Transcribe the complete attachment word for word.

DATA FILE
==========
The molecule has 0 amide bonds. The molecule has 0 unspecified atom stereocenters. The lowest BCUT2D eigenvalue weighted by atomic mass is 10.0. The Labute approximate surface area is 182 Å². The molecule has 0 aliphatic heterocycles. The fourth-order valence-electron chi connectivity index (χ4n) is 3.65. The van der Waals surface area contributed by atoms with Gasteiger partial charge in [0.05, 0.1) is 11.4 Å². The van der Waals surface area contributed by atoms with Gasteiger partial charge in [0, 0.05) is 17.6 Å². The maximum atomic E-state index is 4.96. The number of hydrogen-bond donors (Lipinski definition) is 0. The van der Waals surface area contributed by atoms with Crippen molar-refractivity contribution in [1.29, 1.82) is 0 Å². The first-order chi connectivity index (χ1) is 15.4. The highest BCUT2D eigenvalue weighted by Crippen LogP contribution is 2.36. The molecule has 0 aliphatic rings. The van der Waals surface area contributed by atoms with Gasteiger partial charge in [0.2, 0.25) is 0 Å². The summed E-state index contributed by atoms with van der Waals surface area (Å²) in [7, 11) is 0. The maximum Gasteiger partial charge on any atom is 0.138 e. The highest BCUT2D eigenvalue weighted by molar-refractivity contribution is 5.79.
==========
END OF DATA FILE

The molecule has 0 amide bonds. The molecule has 0 unspecified atom stereocenters. The lowest BCUT2D eigenvalue weighted by atomic mass is 10.0. The Labute approximate surface area is 182 Å². The molecule has 0 aliphatic heterocycles. The fourth-order valence-electron chi connectivity index (χ4n) is 3.65. The van der Waals surface area contributed by atoms with Gasteiger partial charge in [0.05, 0.1) is 11.4 Å². The van der Waals surface area contributed by atoms with Gasteiger partial charge in [0, 0.05) is 17.6 Å². The maximum atomic E-state index is 4.96. The number of hydrogen-bond donors (Lipinski definition) is 0. The van der Waals surface area contributed by atoms with Crippen molar-refractivity contribution in [1.29, 1.82) is 0 Å². The first-order chi connectivity index (χ1) is 15.4. The highest BCUT2D eigenvalue weighted by Crippen LogP contribution is 2.36. The molecule has 0 aliphatic rings. The van der Waals surface area contributed by atoms with Gasteiger partial charge in [0.2, 0.25) is 0 Å². The summed E-state index contributed by atoms with van der Waals surface area (Å²) in [7, 11) is 0. The maximum Gasteiger partial charge on any atom is 0.138 e. The highest BCUT2D eigenvalue weighted by molar-refractivity contribution is 5.79.